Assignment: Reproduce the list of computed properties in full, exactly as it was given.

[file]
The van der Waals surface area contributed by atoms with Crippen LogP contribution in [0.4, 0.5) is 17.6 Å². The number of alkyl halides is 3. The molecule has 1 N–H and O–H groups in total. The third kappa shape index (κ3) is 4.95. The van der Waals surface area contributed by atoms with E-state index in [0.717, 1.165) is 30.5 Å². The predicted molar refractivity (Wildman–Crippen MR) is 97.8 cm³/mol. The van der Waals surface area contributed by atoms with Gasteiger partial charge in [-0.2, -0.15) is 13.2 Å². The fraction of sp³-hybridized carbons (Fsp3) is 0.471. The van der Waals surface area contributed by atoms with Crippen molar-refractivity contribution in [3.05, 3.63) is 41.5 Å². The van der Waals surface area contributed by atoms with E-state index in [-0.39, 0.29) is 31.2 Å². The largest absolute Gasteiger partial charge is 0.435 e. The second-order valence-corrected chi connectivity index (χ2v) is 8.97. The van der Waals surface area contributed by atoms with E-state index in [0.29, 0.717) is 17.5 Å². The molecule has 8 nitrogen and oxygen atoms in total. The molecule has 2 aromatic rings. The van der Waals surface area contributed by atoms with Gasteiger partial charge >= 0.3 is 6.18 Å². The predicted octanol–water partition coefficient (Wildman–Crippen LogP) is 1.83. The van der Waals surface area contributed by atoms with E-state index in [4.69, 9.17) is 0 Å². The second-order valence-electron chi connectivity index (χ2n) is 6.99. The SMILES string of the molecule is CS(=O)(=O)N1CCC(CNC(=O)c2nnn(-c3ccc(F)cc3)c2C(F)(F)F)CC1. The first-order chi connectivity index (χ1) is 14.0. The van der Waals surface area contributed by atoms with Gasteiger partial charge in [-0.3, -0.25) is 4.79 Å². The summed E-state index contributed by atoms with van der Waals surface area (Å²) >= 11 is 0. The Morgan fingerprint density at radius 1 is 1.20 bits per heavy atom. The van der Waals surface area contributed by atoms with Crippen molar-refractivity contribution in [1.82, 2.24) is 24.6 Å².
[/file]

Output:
The van der Waals surface area contributed by atoms with Crippen LogP contribution in [0.4, 0.5) is 17.6 Å². The number of alkyl halides is 3. The molecule has 1 N–H and O–H groups in total. The third kappa shape index (κ3) is 4.95. The van der Waals surface area contributed by atoms with E-state index in [0.717, 1.165) is 30.5 Å². The predicted molar refractivity (Wildman–Crippen MR) is 97.8 cm³/mol. The van der Waals surface area contributed by atoms with Gasteiger partial charge in [-0.2, -0.15) is 13.2 Å². The fraction of sp³-hybridized carbons (Fsp3) is 0.471. The van der Waals surface area contributed by atoms with Crippen molar-refractivity contribution in [3.05, 3.63) is 41.5 Å². The van der Waals surface area contributed by atoms with E-state index in [-0.39, 0.29) is 31.2 Å². The largest absolute Gasteiger partial charge is 0.435 e. The second-order valence-corrected chi connectivity index (χ2v) is 8.97. The van der Waals surface area contributed by atoms with E-state index in [0.29, 0.717) is 17.5 Å². The molecule has 8 nitrogen and oxygen atoms in total. The molecule has 2 aromatic rings. The van der Waals surface area contributed by atoms with Gasteiger partial charge >= 0.3 is 6.18 Å². The predicted octanol–water partition coefficient (Wildman–Crippen LogP) is 1.83. The van der Waals surface area contributed by atoms with E-state index in [4.69, 9.17) is 0 Å². The second-order valence-electron chi connectivity index (χ2n) is 6.99. The SMILES string of the molecule is CS(=O)(=O)N1CCC(CNC(=O)c2nnn(-c3ccc(F)cc3)c2C(F)(F)F)CC1. The first-order chi connectivity index (χ1) is 14.0. The van der Waals surface area contributed by atoms with Gasteiger partial charge in [-0.3, -0.25) is 4.79 Å². The summed E-state index contributed by atoms with van der Waals surface area (Å²) >= 11 is 0. The Morgan fingerprint density at radius 1 is 1.20 bits per heavy atom. The van der Waals surface area contributed by atoms with Crippen molar-refractivity contribution in [1.82, 2.24) is 24.6 Å².